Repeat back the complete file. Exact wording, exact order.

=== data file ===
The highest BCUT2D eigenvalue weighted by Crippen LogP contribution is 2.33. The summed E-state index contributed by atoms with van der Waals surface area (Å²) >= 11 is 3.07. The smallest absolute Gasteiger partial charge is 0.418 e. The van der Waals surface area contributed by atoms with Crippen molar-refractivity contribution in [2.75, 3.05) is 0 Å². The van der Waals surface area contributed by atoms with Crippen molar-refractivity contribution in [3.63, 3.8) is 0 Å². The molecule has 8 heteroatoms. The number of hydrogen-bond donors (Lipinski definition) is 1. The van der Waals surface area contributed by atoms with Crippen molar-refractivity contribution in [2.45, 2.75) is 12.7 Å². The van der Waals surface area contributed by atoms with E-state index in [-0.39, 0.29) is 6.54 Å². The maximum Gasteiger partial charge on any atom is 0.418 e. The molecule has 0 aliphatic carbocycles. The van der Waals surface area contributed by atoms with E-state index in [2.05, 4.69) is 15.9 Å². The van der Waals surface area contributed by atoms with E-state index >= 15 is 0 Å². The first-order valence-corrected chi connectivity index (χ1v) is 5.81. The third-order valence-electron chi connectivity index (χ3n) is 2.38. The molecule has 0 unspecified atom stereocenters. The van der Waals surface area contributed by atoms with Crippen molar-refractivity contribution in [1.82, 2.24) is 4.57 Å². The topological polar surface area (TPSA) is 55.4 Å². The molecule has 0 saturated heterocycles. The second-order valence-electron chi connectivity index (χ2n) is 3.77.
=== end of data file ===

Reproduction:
The highest BCUT2D eigenvalue weighted by Crippen LogP contribution is 2.33. The summed E-state index contributed by atoms with van der Waals surface area (Å²) >= 11 is 3.07. The smallest absolute Gasteiger partial charge is 0.418 e. The van der Waals surface area contributed by atoms with Crippen molar-refractivity contribution in [2.75, 3.05) is 0 Å². The van der Waals surface area contributed by atoms with Crippen molar-refractivity contribution in [3.63, 3.8) is 0 Å². The molecule has 8 heteroatoms. The number of hydrogen-bond donors (Lipinski definition) is 1. The van der Waals surface area contributed by atoms with Crippen molar-refractivity contribution in [2.45, 2.75) is 12.7 Å². The van der Waals surface area contributed by atoms with E-state index in [-0.39, 0.29) is 6.54 Å². The maximum Gasteiger partial charge on any atom is 0.418 e. The molecule has 0 aliphatic carbocycles. The van der Waals surface area contributed by atoms with E-state index in [2.05, 4.69) is 15.9 Å². The van der Waals surface area contributed by atoms with E-state index >= 15 is 0 Å². The first-order valence-corrected chi connectivity index (χ1v) is 5.81. The third-order valence-electron chi connectivity index (χ3n) is 2.38. The molecule has 0 unspecified atom stereocenters. The van der Waals surface area contributed by atoms with Crippen molar-refractivity contribution in [1.82, 2.24) is 4.57 Å². The topological polar surface area (TPSA) is 55.4 Å². The molecule has 0 saturated heterocycles. The second-order valence-electron chi connectivity index (χ2n) is 3.77.